In comparison with Elmina, Cape Coast did house a well-curated museum regarding the slave trade and it’s impact on the New World and African American culture today. There was even displays of the branding irons that owners would use to be able to identify their “property” and visual representations of the inside of the slave ships with gut wrenching diagrams of how people were stacked.
I especially liked the room that chose to honor those African Americans who’s roots can be traced to those once in bondage and give credence to their accomplishments and continuing fight for equality. I will include a few of the pics I took here below.
After the visit we had only a short journey north to Kakum National park where we would be dividing into groups and hiking into the jungle for a night up in the tree canopy in the treehouses that offered a pretty unique place to sleep.
While waiting for dinner, Mike had the misfortune to step onto a wooden platform that completely gave way causing him to puncture his foot with something metallic, perhaps a nail. Watching him go down was initially quite funny until we realized that he was hurt – but after getting some alcohol to clean the wound and a bandaid…he still managed to power through and do the hike with us.
Kakum is home to a number of species including the pygmy forest elephant – but we were advised to keep our expectations very low for what wildlife we might be able to spot in the short time we were visiting.
The hike in was very easy and took just over an hour. It’s funny to me how much hikes are always made to seem so difficult and that they require such physical stamina by the hosts in countries where I am visiting – I guess it must mean that their average tourist is simply very out of shape because I find them to be generally quite tame despite their arduous descriptions.
There were around 14 of us staying at the treehouse that was a little bit of a further trek away – and in looking up at the structure, I did wonder just how safe it was for that many people to make it home for the night. Several people just brought their tent with them, but the rest of us made it up the eighty or so steps, trying not to think about how difficult it was going to be to have to come back down in the night to pee.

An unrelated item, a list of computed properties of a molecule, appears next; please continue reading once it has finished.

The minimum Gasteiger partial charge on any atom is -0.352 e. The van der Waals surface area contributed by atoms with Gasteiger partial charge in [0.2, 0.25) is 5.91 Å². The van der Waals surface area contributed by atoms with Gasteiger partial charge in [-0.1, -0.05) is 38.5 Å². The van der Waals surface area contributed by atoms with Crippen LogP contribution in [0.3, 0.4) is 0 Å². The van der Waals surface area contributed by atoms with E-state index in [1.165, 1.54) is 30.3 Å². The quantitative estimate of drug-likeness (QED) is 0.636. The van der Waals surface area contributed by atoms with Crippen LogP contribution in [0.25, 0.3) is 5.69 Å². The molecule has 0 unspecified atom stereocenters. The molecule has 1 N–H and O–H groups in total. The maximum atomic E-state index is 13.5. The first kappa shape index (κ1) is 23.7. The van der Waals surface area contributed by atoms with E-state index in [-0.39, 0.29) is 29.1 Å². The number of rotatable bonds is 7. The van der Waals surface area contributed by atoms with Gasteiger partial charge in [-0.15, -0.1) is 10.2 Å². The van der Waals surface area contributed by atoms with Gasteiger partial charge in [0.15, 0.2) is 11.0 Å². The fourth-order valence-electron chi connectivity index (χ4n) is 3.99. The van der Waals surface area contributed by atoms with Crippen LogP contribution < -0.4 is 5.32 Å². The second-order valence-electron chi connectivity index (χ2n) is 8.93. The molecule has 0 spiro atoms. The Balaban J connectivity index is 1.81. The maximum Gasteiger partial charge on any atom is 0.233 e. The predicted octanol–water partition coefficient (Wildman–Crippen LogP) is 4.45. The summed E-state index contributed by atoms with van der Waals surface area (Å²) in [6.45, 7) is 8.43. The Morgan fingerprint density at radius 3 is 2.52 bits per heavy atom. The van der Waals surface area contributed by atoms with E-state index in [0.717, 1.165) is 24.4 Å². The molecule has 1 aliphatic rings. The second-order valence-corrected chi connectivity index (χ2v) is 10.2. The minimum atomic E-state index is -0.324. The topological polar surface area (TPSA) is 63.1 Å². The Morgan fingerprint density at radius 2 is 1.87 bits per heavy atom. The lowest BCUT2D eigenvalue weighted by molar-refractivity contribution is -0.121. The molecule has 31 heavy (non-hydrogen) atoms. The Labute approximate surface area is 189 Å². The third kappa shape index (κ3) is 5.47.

We formed sleeping mats in a circular fashion on the floor around the hut and tried to get set up for what was going to be an early night. After a well deserved Smirnoff Ice (Mike and I packed a few in that managed to stay cold) we headed out for a Night Walk with our guide, Sammy.
The night walk was mostly about hearing the sounds of the jungle and animals around you. It’s funny how without a headlamp, you can easily just be convinced that every creature is out to “get you”, when in reality, it is very difficult to spot wildlife with headlamps. We did get to hear the Hyrax – a rodent that is actually a genetic relative of the elephant make extremely high pitched sounds as they came down from the forest canopy to forage for food. We also managed to spot several bush babies, millipedes and an errant moth who wanted to fly into my bra for some reason – to which I emitted a rather loud shriek which in turn was received with various forms of mocking.
Overall, the experience in Kakum was fun and unique – if not exactly for its wildlife encounters then for its atmosphere.
In the morning, we did a walk through the upper tree canopy by walking along hanging bridges that were built from platforms to platforms. It was an early start at 0530, but how often do you get to see the sun rise from a tree canopy in a National Park in Ghana?